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Snoring: Putting its Causes to Sleep

By Martha Michael

Women covering ears because her husband is snoring

Your partner is sick of your snoring, so you dutifully consult your doctor. Is it sleep apnea? A jaw alignment problem, or possibly just allergies?

You expect to get a prescription and go home with a CPAP machine or to be signed up for a sleep study, but instead, you’re told the problem is you. You’re told to “lose weight and cut down on your drinking.”

If lectures from your doctor do nothing but put you to sleep (a benefit your bed partner probably doesn’t share) then you’re likely to continue sawing logs for years to come.

An Unconscious Noise

Snoring is the effect of tissues in your mouth that, when relaxed, partially block your soft palate and make noise from their vibration, says the Mayo Clinic. The narrower the passageway, the louder the snoring, so your anatomy can be a causal factor and so can sinus congestion from allergies.

According to the Mayo Clinic, you’re more likely to snore if you’re a male, have a family history of sleep apnea, nasal problems or allergies. Or it may be that you’re just overweight and drink too much alcohol.

Alcohol relaxes your throat muscles, explains the American Academy of Otolaryngology. Your airway becomes obstructed when your tongue drops back and the muscles in your throat create more blockage from the sides. The deeper you sleep, the further your muscles relax, and when alcohol contributes to sleepiness it causes the excessive relaxation that triggers snoring.

When it comes to the link between weight gain and snoring, the AAO explains that overeating can increase the soft tissue in your neck, which makes your airway narrower. When your throat tissue bulks up, you’re more likely to snore. Sometimes heavyset individuals have extra tissue in their throats.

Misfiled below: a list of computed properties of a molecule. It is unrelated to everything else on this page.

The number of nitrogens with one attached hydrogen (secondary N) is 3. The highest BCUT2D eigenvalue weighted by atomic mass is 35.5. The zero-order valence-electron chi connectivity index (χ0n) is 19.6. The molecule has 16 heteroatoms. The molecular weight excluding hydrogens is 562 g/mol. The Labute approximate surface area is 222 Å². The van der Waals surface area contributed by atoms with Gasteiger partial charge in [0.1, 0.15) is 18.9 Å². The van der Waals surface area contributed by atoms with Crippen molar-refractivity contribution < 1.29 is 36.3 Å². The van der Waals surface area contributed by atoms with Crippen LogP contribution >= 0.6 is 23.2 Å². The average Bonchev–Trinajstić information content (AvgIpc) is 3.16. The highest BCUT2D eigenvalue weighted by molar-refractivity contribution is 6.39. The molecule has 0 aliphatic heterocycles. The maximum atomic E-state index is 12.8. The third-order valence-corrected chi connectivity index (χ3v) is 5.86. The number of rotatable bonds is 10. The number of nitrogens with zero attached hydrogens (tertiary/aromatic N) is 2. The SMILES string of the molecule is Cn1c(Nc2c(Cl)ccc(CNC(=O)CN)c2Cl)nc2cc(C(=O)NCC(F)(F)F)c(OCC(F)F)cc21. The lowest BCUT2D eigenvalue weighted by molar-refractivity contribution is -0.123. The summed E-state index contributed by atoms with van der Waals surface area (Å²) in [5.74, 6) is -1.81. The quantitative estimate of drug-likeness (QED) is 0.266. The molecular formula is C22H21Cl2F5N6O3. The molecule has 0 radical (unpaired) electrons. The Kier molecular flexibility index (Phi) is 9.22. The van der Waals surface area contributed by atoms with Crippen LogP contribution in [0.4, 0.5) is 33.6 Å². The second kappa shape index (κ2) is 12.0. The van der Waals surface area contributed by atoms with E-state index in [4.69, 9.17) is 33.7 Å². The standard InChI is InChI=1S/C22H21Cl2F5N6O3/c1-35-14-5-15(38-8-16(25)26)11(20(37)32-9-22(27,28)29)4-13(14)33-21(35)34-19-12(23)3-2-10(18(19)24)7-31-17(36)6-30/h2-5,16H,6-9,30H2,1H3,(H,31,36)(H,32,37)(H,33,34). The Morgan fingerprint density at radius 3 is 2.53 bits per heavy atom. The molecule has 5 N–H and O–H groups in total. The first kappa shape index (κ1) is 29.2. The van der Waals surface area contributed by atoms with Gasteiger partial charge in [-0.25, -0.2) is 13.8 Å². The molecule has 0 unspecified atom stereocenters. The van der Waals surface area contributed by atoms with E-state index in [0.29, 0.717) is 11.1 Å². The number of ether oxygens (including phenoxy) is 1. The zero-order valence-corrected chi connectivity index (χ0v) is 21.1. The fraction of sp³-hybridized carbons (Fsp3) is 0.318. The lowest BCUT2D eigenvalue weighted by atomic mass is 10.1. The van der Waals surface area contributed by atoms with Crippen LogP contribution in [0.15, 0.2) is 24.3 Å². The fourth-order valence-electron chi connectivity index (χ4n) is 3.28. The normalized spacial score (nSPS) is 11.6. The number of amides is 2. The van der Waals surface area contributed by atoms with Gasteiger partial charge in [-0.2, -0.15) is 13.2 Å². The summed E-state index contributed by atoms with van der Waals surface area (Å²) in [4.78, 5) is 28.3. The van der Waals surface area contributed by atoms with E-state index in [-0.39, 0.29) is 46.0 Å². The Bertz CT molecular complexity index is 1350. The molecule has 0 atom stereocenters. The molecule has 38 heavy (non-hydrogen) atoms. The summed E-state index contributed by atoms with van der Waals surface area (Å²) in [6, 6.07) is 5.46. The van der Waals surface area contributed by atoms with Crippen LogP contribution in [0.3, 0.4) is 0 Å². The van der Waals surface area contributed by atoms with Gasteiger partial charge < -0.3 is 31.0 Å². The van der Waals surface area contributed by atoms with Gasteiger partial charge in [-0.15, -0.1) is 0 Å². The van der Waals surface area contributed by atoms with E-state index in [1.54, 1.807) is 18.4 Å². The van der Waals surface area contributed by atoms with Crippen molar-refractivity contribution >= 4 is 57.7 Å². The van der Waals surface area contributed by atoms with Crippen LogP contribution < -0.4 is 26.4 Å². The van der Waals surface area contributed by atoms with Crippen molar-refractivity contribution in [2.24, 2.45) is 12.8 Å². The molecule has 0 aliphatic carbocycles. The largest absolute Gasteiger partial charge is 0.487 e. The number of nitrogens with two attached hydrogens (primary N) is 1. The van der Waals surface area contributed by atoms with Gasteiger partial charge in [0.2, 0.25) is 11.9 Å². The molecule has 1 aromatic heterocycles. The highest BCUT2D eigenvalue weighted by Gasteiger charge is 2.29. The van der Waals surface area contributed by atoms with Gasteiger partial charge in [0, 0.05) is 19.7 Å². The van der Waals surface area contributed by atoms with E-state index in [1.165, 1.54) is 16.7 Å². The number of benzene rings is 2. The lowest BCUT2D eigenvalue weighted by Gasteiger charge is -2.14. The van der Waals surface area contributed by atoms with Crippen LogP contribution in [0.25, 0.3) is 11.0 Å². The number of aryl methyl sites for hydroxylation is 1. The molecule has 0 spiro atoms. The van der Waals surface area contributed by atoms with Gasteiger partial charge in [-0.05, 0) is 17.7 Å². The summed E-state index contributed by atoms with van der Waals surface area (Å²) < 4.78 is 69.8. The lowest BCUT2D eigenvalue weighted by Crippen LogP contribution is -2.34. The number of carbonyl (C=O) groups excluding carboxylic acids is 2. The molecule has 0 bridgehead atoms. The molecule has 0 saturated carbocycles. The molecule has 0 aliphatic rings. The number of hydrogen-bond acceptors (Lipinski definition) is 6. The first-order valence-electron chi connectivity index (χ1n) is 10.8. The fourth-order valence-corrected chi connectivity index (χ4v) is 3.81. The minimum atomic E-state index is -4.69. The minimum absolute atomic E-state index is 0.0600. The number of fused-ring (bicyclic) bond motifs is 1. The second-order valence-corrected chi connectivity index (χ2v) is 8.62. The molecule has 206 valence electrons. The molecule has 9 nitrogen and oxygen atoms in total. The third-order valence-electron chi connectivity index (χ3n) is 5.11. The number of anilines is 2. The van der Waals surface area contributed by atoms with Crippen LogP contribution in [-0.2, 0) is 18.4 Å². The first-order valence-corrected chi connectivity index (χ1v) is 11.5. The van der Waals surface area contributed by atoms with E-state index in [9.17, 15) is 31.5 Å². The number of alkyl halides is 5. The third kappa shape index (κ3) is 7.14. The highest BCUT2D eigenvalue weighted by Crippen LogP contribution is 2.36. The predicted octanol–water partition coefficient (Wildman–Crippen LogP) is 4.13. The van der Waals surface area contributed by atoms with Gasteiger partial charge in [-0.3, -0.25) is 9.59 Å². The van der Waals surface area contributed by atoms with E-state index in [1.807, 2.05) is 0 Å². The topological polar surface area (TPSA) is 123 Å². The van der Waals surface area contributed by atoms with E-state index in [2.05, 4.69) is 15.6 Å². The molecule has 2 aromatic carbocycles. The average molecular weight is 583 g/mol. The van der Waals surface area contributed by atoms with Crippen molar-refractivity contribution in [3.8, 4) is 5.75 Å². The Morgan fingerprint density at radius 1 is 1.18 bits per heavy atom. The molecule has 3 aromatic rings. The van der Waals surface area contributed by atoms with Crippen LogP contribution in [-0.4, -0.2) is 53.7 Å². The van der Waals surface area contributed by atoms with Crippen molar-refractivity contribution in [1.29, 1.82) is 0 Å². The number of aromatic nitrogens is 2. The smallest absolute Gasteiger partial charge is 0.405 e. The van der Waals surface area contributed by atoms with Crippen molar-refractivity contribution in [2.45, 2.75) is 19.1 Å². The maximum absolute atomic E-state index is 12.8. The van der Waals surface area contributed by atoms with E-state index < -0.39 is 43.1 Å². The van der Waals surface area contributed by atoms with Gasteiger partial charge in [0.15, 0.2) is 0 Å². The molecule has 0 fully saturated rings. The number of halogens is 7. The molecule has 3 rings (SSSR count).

If you don’t get treatment for your snoring problem, you’re setting yourself up for complications, says the Mayo Clinic. Complications may include:

  • Daytime sleepiness
  • Frequent frustration or anger
  • Difficulty concentrating
  • Greater risk of high blood pressure, heart conditions or stroke
  • Greater risk of behavior problems
  • Greater risk of motor vehicle accidents

Silencing the Snoring

It’s up to those with a snoring problem to choose a pathway for change, at least if it’s the result of something within their control. The American Academy of Otolaryngology suggests some personal choices that may help counteract the condition. Getting exercise to trim down and contribute to muscle tone is a good start. You should also institute a routine for sleep regularity and maintain a healthy diet.

Abstain from drinking alcoholic beverages for four hours prior to bedtime and heavy foods for three hours before sleep. Use medications sparingly, including antihistamines, sleeping pills and tranquilizers. You can also turn to your chiropractor for help with excessive snoring. Your practitioner can consult with you to make lifestyle changes and offer guidelines for the best sleep positions, such as elevating your head and lying on your side, not your back. Chiropractic treatment may involve improving the alignment and neurological function of the neck and upper back, which could also help prevent increased levels of snoring.

Perhaps lectures from your doctor go in one ear and out the other (a much smoother pattern than the air through your sinuses), but without facing your snoring problem and its health risks, it’s possible to see conflict take root between you and your bed partner. Wake up and smell the coffee, or you may find yourself annoying your partner for several years to come -- or worse -- annoying several partners for several years to come.

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